PORTLAND, Ore. (KOIN) — Each Memorial Day weekend, thousands of people pay their respects to their loved ones’ final resting spot. Cemeteries are filled with friends and family who come to visit a gravesite.
Over this Memorial Day weekend, about 10,000 cars will pass through River View Cemetery on SW Taylors Ferry Road. David Noble, the cemetery’s executive director, said this will be their busiest time of the year.
Since the new Sellwood Bridge opened, Noble said between 500 and 1000 bicyclists pedal through River View Cemetery every day. Though the cemetery is private property, they allow the cyclists to cut through, and the majority, he said, are respectful.
“Remember, first and foremost, it is a cemetery,” he told KOIN 6 News. “We’ve been basically helping the city by giving them a bike route, which they even put on their bike map on their website as being a bike route — which really isn’t.”
But all the cars from visiting families and the cyclists passing through causes problems.
That’s the main reason they decided to not allow bicyclists through River View through Monday.
“Based on last year’s experience over Memorial Day weekend we decided that this year it would be better for the bicyclists as well as our clients if we didn’t have bicyclists in the cemetery,” he said.
“We had accidents between bikes and cars, bikes and bikes, thousands of cars in the cemetery over Memorial Day weekend, narrow roads, elderly people driving those cars. It’s conflict that we just had to address.”
Noble said they received written complaints after the last Memorial Day weekend about the bicyclists. Families felt the bicyclists were disrespectful. Coupled with the traffic issues, Noble said it was “pretty clear to us that we needed to do this.”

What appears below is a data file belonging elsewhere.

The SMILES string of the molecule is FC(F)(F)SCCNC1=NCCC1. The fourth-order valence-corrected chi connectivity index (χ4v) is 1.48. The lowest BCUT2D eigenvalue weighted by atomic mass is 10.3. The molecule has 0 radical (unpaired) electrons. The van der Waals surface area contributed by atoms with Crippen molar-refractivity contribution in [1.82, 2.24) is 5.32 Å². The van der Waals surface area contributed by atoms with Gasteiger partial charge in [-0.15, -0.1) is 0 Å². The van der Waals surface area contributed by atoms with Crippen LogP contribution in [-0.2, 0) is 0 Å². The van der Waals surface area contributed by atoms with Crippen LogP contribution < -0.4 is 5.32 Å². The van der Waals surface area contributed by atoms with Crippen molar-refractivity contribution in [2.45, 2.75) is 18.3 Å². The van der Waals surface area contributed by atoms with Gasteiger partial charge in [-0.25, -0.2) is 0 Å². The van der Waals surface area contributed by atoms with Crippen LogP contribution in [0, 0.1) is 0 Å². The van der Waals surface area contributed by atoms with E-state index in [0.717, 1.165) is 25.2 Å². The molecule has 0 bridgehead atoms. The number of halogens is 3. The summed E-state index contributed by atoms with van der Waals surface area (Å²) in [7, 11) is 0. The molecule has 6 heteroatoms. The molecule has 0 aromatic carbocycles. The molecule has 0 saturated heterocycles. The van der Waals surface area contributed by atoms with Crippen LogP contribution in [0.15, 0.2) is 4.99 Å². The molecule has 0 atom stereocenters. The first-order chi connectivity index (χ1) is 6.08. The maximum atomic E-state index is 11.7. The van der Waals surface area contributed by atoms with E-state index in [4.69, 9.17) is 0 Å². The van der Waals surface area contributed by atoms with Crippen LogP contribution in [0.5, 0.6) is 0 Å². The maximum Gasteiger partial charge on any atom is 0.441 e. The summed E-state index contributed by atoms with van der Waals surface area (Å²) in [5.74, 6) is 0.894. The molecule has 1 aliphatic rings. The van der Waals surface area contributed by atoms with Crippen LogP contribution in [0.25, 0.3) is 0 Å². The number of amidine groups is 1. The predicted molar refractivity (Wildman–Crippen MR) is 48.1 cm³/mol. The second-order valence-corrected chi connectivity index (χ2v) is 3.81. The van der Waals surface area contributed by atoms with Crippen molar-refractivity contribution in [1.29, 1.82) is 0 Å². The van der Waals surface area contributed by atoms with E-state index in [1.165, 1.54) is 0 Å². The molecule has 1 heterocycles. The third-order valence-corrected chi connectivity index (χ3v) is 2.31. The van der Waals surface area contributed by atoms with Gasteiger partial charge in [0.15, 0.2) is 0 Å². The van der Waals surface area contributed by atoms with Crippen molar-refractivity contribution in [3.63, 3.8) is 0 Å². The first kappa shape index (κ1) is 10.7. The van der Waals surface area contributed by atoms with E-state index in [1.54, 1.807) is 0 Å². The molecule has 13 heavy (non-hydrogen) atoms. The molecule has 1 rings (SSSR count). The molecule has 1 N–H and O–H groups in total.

The cemetery doesn’t have an issue with the bicyclists throughout the year, and Noble said he understands the appeal for cyclists.
“The area roads are problematic in that if you’re coming across the Sellwood Bridge from Southeast Portland and you want to get up to Lewis and Clark College or Terwilliger Booulevard or Barbur or OHSU, you have to get up that hill and you either have to go north to Macadam or go up Taylors Ferry, which has no shoulders, no bike route,” he said. “There just isn’t a good route on the city roads. There are routes available, they’re just not as nice and they’re not as safe.”
But the “exponential increase in ridership” created the issue cemetery officials had to handle, he said.
Cyclists Frank Kunkel and Jim Sunderland totally understand River View Cemetery’s policy for this Memorial Day weekend.
“I think it’s appropriate. You know it will be crowded in here,” Kunkel told KOIN 6 News.
Sunderland said the policy is very reasonable.
“It’s Memorial Day weekend. There will be a lot of people here. Cyclists can find another route,” he said. “I’m thankful that the cemetery even allows cyclists to pass through here. I mean it’s private property, they put up signs. … Of course there’s always a few bad apples who might try and ruin it for others, but just very appreciative that we even have this.”
David Noble stressed this Memorial Day policy will not lead to a permanent cyclist ban.
“I don’t want this weekend closure to be mistaken as a slippery slope that’s about to happen, but if ridership continues to increase beyond what it has there could eventually be a tipping point,” he said. “Our hope is that between now and if-that-ever-happens that the City of Portland would take their responsiblity seriously and develop a safe bike route.”
PBOT spokesperson Dylan Rivera told KOIN 6 News they’re grateful for the accomodations River View Cemetery has provided for cyclists.
“We agree that a bike lane is called for on SW Taylor’s Ferry Road and our plans call for adding a bike lane and walkway there,” Rivera said in an email. “It could cost $3.5 million or more, because there are steep hills there and fast moving traffic.”
He added they haven’t yet identified the funding for the project.